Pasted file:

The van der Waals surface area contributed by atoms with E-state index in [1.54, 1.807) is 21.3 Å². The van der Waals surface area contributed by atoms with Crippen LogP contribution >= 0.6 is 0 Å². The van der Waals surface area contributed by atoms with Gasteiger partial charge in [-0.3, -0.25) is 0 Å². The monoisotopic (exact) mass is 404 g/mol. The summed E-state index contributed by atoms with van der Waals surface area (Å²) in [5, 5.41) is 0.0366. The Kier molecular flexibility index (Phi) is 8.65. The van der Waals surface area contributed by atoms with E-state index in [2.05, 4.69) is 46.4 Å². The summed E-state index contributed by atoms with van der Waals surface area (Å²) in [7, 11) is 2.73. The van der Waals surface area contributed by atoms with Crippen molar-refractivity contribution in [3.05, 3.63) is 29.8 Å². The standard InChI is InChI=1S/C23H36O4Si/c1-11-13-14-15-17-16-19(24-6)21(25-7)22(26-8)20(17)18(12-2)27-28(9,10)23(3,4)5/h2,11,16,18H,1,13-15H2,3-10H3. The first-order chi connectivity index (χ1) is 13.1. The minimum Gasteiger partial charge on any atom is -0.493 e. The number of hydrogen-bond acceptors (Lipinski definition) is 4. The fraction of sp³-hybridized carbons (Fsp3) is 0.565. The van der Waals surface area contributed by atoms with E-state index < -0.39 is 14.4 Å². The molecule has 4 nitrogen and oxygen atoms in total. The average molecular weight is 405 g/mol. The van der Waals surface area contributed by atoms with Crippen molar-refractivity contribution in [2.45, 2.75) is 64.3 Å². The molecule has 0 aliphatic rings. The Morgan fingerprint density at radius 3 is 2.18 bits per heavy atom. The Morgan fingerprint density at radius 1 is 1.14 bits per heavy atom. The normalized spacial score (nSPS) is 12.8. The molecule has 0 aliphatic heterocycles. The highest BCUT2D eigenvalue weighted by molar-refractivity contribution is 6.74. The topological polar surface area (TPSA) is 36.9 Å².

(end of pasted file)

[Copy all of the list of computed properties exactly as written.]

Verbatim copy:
The van der Waals surface area contributed by atoms with E-state index in [1.54, 1.807) is 21.3 Å². The van der Waals surface area contributed by atoms with Crippen LogP contribution >= 0.6 is 0 Å². The van der Waals surface area contributed by atoms with Gasteiger partial charge in [-0.3, -0.25) is 0 Å². The monoisotopic (exact) mass is 404 g/mol. The summed E-state index contributed by atoms with van der Waals surface area (Å²) in [5, 5.41) is 0.0366. The Kier molecular flexibility index (Phi) is 8.65. The van der Waals surface area contributed by atoms with E-state index in [2.05, 4.69) is 46.4 Å². The summed E-state index contributed by atoms with van der Waals surface area (Å²) in [7, 11) is 2.73. The van der Waals surface area contributed by atoms with Crippen molar-refractivity contribution in [3.05, 3.63) is 29.8 Å². The standard InChI is InChI=1S/C23H36O4Si/c1-11-13-14-15-17-16-19(24-6)21(25-7)22(26-8)20(17)18(12-2)27-28(9,10)23(3,4)5/h2,11,16,18H,1,13-15H2,3-10H3. The first-order chi connectivity index (χ1) is 13.1. The minimum Gasteiger partial charge on any atom is -0.493 e. The number of hydrogen-bond acceptors (Lipinski definition) is 4. The fraction of sp³-hybridized carbons (Fsp3) is 0.565. The van der Waals surface area contributed by atoms with E-state index < -0.39 is 14.4 Å². The molecule has 4 nitrogen and oxygen atoms in total. The average molecular weight is 405 g/mol. The van der Waals surface area contributed by atoms with Crippen molar-refractivity contribution in [2.45, 2.75) is 64.3 Å². The molecule has 0 aliphatic rings. The Morgan fingerprint density at radius 3 is 2.18 bits per heavy atom. The Morgan fingerprint density at radius 1 is 1.14 bits per heavy atom. The normalized spacial score (nSPS) is 12.8. The molecule has 0 aliphatic heterocycles. The highest BCUT2D eigenvalue weighted by molar-refractivity contribution is 6.74. The topological polar surface area (TPSA) is 36.9 Å².